Materials Innovation Exchange/NBIS
The Network for Business Innovation and Sustainability (NBIS) works to get a close loop system, website, and innovation exchange into place for industrial and commercial waste. Their goal is to strengthen businesses and reduce the waste and overuse of virgin materials. NBIS hosts materials roundtables in which they bring together stakeholders for a material and address the flow of a particular material and discover regional opportunities for a closed loop system for reusing these materials, keeping them in the local economy. Topics this year were Plastic Sheeting and Refractory Brick (Next year: Chemicals Roundtable and a Construction & Demolition Roundtable). In 2012, NBIS launched the "Materials Innovation Exchange." This web site is where companies can buy, sell or trade industrial by-products, users can find innovative solutions from around the world for material reuse challenges, and one can calculate the impact of trades and sales. This model can be adapted for other projects and regions.
Northgate Pedestrian and Bike Campaign (Feet First, Cascade Bicycle Club and Northgate Community Leaders)
In 2012, a major pedestrian/bicycling/transit advocacy campaign led by Feet First Cascade, Bicycle Club, and Northgate Community Leaders (including Pinehurst, Haller Lake and Maple Leaf) netted a change in the plans by Sound Transit to build a large parking garage as part of their Link light rail station at Northgate. The concern is that this parking garage will encourage a dependence on cars rather than a commitment to moving towards sustainable modes of transportation, including walkability, bicycling and bus use. The advocates and their partners argued that the project should include improvements to pedestrian and bicycling routes to and between public transit stops and create more and clearer bus and transit stops. The campaign's effort resulted in a $10 million commitment by Sound Transit matched by $10 million by the City of Seattle to improve pedestrian and bicycle access to the Northgate Link Light Rail Station. In addition, the size of the proposed parking structure was reduced and funding was added to the project for a pedestrian/bicycle bridge across the I-5 to connect the station to North Seattle Community College.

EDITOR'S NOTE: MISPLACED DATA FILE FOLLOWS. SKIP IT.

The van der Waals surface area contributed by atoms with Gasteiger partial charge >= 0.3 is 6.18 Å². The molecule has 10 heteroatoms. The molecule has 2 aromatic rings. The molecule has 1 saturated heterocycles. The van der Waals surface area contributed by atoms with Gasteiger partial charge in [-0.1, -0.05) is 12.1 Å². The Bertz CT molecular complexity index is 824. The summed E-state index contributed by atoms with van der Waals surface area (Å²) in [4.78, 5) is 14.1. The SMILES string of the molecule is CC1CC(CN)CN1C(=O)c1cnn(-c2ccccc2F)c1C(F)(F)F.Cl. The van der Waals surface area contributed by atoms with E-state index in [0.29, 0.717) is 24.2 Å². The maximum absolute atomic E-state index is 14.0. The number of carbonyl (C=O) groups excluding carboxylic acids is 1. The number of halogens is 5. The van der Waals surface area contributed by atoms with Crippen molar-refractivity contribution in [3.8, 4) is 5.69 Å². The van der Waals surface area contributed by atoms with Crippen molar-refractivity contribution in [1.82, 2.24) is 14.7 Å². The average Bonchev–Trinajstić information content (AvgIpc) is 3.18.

The Happiness Initiative
Laura Musikanski and John de Graaf sparked local enthusiasm around a growing global happiness movement in 2011 when they founded the Happiness Initiative. The Happiness Initiative provides resources to help communities measure and improve happiness. The movement is shifting society’s focus on money, wealth and economic growth as the prerequisites to happiness, to a comprehensive measure of wellbeing. The project is modeled after the Gross National Happiness philosophy from the country of Bhutan. The project developed a comprehensive and fully validated well-being online survey that over 25,000 people have taken, with the number growing every day. The first Seattle Happiness Conference, held in August in Seattle, brought more than 200 people together and attracted participants from all over the globe.